Summer holiday in England – part 3

The kids were a bit bored and we were struggling to think of something to do. As I was looking at the map I had an idea. I’d been reading Topsy and Tim books to Henry at night (books I and my sisters had as children) and one of them involved boats and locks and stuff.

The river Medway isn’t too far away and I thought a little walk along in the sunshine would be good. The kids were all ‘oh, Daddy, do we have to, it looks rubbish’ – but sometimes as a parent you have to be firm. So that was it – Ella had the map, we had a 20 minute drive to where I wanted to go and we were off. It was a lovely day but rain was forecast in the late afternoon, so I planned it so we should be back in good time before risking getting wet.

We ended up at Teston, not too far from Maidstone as it has 5 things going for it.

1.  Not too far away
2.  A place to park
3.  A 14th Century bridge
4.  A lock
5.  A definite place to walk to, cross over the river and come back the other side.

The bridge at Teston is interesting as it’s largely unchanged since it was built in the 14 or 15 hundreds.  Some repairs were made to some of the arches in the 1800s but thats it.  It’s one lane wide and has recesses in for people built into get out of the way of the traffic.  I’ve seen these before (theres a similar bridge a few miles upriver at Aylesford) and its always interesting to see them up close.  

The river is exceptionally beautiful mid summer due to the abundance of flowers and grasses that grow along the banks.  It has been at wet year in the UK so far, so everything was lush and abundant.

The kids soon got over their reluctance to go out and immediately set about exploring.



The kids loved the lock and as luck would have it, there was a boat travelling upriver when we got there, so they helped open the lower lock gates when the water level in the lock had dropped.  We spent a little while exploring and Ella was sad that we didn’t have a kayak so she could go down the whitewater fish slipway.  


Walking along the north bank towards Wateringbury was lovely.  There was hardly anyone else there and Ella and Henry had fun playing in the long grass and just getting fresh air amongst the flowers and meadows that run along side the river.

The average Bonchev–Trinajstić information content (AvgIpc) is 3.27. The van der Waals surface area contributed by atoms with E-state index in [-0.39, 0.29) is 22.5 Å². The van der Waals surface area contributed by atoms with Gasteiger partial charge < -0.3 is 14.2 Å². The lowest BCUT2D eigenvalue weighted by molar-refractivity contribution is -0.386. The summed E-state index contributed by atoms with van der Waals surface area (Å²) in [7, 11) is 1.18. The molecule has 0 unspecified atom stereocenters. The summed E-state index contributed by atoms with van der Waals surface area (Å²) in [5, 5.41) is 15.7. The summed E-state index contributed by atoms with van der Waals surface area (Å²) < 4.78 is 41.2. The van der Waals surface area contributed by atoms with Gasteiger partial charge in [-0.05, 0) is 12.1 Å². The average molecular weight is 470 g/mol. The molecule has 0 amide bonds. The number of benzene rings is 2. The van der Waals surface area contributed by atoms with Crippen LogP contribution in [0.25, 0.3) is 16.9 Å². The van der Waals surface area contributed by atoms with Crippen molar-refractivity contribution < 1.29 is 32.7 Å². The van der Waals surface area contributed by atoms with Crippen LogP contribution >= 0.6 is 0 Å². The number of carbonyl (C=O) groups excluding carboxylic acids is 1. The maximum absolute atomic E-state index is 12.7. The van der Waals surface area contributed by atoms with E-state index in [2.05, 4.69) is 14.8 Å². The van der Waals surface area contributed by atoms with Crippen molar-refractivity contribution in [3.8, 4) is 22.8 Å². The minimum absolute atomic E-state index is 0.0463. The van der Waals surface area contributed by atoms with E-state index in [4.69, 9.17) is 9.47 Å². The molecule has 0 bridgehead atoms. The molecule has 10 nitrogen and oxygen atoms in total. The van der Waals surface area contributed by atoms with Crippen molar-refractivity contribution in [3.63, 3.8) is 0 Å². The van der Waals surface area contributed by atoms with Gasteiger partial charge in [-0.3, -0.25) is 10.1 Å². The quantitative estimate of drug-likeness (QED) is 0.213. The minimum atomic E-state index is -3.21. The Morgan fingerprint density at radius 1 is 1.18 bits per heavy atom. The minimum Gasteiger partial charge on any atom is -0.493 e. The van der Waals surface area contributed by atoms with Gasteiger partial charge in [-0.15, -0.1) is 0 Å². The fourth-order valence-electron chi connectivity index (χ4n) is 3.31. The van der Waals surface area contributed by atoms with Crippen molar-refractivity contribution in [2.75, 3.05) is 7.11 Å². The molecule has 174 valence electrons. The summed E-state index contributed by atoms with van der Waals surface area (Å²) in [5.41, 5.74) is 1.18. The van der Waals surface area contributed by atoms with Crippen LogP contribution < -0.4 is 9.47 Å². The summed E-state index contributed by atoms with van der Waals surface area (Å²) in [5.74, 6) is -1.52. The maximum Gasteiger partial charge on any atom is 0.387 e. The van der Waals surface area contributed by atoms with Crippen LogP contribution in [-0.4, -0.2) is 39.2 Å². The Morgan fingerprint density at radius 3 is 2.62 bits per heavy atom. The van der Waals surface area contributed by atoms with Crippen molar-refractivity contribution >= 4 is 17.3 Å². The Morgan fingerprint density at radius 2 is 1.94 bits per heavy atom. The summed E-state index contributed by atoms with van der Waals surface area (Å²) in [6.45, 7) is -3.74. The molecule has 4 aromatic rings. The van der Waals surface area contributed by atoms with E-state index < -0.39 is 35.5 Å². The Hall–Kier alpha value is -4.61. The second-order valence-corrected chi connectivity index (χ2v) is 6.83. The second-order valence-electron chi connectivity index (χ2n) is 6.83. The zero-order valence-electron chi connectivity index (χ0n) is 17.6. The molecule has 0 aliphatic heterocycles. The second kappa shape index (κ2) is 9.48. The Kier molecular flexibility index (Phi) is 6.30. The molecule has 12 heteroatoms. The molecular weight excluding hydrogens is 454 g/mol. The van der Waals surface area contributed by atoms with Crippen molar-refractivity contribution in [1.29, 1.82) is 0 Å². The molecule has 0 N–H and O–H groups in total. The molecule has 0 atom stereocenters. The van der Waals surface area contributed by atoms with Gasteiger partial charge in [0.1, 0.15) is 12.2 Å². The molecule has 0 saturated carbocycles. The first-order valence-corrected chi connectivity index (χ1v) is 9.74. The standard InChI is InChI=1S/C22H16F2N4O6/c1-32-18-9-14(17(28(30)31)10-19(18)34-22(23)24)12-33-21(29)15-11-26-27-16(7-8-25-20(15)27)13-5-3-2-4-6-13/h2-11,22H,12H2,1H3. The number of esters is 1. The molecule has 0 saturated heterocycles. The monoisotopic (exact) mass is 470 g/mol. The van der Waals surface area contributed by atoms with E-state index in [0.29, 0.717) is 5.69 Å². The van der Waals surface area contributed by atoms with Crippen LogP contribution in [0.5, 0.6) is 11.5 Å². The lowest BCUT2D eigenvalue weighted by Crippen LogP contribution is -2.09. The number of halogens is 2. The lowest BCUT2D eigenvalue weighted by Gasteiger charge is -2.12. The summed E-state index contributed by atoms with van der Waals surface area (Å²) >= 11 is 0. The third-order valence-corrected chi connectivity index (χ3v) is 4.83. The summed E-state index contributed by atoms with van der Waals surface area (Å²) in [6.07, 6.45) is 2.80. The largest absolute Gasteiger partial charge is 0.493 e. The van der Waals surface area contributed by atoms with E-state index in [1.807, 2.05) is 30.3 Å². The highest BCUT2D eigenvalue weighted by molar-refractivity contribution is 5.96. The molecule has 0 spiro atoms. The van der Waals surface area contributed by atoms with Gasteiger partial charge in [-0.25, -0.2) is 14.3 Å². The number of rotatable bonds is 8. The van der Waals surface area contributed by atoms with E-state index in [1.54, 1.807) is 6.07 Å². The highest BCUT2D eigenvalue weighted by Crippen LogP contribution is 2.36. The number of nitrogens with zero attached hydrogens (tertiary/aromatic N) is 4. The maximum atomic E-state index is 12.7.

Soon the path opened up and boats were moored alongside.  The kids loved this and immediately wanted to buy one and go motoring down the river.  Henry especially, as he’d been reading ‘Topsy and Tim go sailing’


We got to Wateringbury, which took about 45 minutes or so – it’s not that far – a few miles maybe – but there wasn’t any shops or anything that we could get some refreshments, so we decided to head back before the rain came.  The skies were darkening, but still looked a way off and not in any danger of soaking us.


The path back along the south side isn’t so clearly marked and we ended up taking a guess after this stile – Ella and Henry beat back the nettles and we hoped we were going the right way.  I’d checked the map beforehand, but once you’re in a head high field of wild flowers, things are less certain!


We popped out into the farmland and followed a track hopefully in the right direction.  The kids were less happy now as they were getting tired and didn’t like the uncertainty of not knowing exactly where the right way was.  It wasn’t a problem – the footpath was eventually marked again and we walked through a farm, a lovely manor house and down near some typically Kentish terraced cottages.  

The footpath led us back to the Teston Bridge, where we had to dodge the traffic and hide in the little refuges.  The kids loved it and were totally worn out when we got back.  


I stopped off at garage on the way back for some supplies and treats – they’d walked a long way for little legs and they deserved it.   Sometimes the simplest days out are the best.



Leave a Reply

Fill in your details below or click an icon to log in: Logo

You are commenting using your account. Log Out /  Change )

Twitter picture

You are commenting using your Twitter account. Log Out /  Change )

Facebook photo

You are commenting using your Facebook account. Log Out /  Change )

Connecting to %s

%d bloggers like this: